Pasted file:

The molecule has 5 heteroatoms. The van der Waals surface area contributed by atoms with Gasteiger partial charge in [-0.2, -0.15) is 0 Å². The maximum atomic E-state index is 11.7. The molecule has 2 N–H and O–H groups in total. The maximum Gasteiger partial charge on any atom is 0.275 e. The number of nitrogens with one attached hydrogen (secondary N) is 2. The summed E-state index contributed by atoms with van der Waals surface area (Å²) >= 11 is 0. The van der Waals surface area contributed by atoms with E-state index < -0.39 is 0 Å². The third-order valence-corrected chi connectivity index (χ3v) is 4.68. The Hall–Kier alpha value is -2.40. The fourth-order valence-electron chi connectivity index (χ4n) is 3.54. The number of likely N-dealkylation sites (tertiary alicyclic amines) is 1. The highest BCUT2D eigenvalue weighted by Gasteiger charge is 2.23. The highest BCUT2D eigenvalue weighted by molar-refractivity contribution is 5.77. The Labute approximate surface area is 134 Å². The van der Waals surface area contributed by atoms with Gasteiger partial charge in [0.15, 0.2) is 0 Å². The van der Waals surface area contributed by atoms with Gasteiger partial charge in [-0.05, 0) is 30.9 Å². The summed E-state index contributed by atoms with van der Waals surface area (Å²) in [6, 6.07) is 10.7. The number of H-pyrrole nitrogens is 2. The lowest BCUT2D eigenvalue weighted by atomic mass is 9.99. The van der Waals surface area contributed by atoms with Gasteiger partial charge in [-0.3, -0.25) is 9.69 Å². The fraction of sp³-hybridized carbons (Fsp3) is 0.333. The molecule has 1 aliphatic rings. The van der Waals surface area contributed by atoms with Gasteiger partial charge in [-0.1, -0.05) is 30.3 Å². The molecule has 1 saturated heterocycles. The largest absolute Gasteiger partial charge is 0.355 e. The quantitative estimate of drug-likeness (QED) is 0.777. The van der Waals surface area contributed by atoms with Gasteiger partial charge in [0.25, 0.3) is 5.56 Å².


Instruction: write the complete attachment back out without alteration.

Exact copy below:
The molecule has 5 heteroatoms. The van der Waals surface area contributed by atoms with Gasteiger partial charge in [-0.2, -0.15) is 0 Å². The maximum atomic E-state index is 11.7. The molecule has 2 N–H and O–H groups in total. The maximum Gasteiger partial charge on any atom is 0.275 e. The number of nitrogens with one attached hydrogen (secondary N) is 2. The summed E-state index contributed by atoms with van der Waals surface area (Å²) >= 11 is 0. The van der Waals surface area contributed by atoms with E-state index < -0.39 is 0 Å². The third-order valence-corrected chi connectivity index (χ3v) is 4.68. The Hall–Kier alpha value is -2.40. The fourth-order valence-electron chi connectivity index (χ4n) is 3.54. The number of likely N-dealkylation sites (tertiary alicyclic amines) is 1. The highest BCUT2D eigenvalue weighted by Gasteiger charge is 2.23. The highest BCUT2D eigenvalue weighted by molar-refractivity contribution is 5.77. The Labute approximate surface area is 134 Å². The van der Waals surface area contributed by atoms with Gasteiger partial charge in [0.15, 0.2) is 0 Å². The van der Waals surface area contributed by atoms with Gasteiger partial charge in [-0.05, 0) is 30.9 Å². The summed E-state index contributed by atoms with van der Waals surface area (Å²) in [6, 6.07) is 10.7. The number of H-pyrrole nitrogens is 2. The lowest BCUT2D eigenvalue weighted by atomic mass is 9.99. The van der Waals surface area contributed by atoms with Gasteiger partial charge in [-0.3, -0.25) is 9.69 Å². The fraction of sp³-hybridized carbons (Fsp3) is 0.333. The molecule has 1 aliphatic rings. The van der Waals surface area contributed by atoms with Gasteiger partial charge in [-0.1, -0.05) is 30.3 Å². The molecule has 1 saturated heterocycles. The largest absolute Gasteiger partial charge is 0.355 e. The quantitative estimate of drug-likeness (QED) is 0.777. The van der Waals surface area contributed by atoms with Gasteiger partial charge in [0.25, 0.3) is 5.56 Å².